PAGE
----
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Edible portion: Fruit, Flowers, Leaves - flavouring

A fig. It is a low spreading deciduous tree with large leaves. It can grow to 10 m high. Trees are widely spreading with many branches. It has milky sap. The small branches are straight and strong. The leaves spread out like fingers on a hand with 3 or 5 lobes. The leaves are rough textured on the upper surface and downy underneath. The flowers are of one sex only. There are two sex forms - the caprifig and the fig. The caprifigs are dry and hard and develop 3 times a year. They harbour the fig wasp which itself goes through 3 different stages of its life cycle in these 3 fruit seasons. The "fruit" is a hollow receptacle with an opening at the tip. Inside this the flowers grow and mature. The true fruit develop inside this large receptacle. They are produced either singly or in pairs in the axils of leaves. Fruit colour can vary from black, brown, green and yellow. Wild figs have both male and female flower parts but cultivated figs have no male flower parts and the fruit develop without fertilisation for Adriatic figs but need a fig wasp for Smyrna figs. There are several hundred cultivated kinds of fig.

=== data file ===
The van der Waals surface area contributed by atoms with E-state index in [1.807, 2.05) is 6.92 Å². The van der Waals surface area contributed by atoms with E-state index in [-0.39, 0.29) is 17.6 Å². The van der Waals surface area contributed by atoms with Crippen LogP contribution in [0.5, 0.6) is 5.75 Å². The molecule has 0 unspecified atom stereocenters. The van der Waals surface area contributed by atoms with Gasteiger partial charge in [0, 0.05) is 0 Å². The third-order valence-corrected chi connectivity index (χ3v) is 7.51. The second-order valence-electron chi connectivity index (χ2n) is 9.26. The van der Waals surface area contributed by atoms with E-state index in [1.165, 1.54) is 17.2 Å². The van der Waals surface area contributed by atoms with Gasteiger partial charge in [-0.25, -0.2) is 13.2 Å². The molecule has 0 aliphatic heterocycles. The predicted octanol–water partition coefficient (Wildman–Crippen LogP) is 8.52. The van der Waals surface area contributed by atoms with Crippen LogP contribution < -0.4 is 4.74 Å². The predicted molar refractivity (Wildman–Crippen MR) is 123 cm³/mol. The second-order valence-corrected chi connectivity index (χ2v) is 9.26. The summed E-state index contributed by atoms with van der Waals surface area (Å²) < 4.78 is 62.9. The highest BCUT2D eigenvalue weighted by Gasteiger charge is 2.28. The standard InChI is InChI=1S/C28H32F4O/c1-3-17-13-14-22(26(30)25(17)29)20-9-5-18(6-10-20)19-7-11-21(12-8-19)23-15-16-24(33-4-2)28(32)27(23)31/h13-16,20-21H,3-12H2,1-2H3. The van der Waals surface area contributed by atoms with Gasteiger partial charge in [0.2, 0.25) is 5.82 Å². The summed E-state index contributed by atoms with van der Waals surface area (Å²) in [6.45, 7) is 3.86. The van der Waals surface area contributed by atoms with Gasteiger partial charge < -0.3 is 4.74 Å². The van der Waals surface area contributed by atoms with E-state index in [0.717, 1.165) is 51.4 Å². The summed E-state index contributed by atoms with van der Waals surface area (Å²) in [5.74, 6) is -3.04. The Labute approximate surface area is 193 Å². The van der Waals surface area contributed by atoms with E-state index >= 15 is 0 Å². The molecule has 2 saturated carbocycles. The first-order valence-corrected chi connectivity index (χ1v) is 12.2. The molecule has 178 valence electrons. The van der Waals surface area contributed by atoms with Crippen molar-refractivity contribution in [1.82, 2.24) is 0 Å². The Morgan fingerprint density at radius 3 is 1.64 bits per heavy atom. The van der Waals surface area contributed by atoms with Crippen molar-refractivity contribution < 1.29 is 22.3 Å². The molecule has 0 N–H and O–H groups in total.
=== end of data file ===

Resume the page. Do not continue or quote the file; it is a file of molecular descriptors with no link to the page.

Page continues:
It suits tropical, subtropical and warm temperate regions. It is native to S.W. Asia. It can stand light frosts once hardened. Of the very large number of figs in PNG, this one is introduced. It suits highland areas in the tropics with a lower rainfall. It produces better if rain is less at flowering. Good summer heat is necessary for sugar-rich fruit. Plants do best in heavy soil in well prepared sites. It needs a neutral pH. It has some salt tolerance. In Brisbane Botanical Gardens. In Nepal it grows to about 1200 m altitude. In some places it can grow up to 2,300 m above sea level. It suits hardiness zones 10-12. In Sichuan. In Yunnan.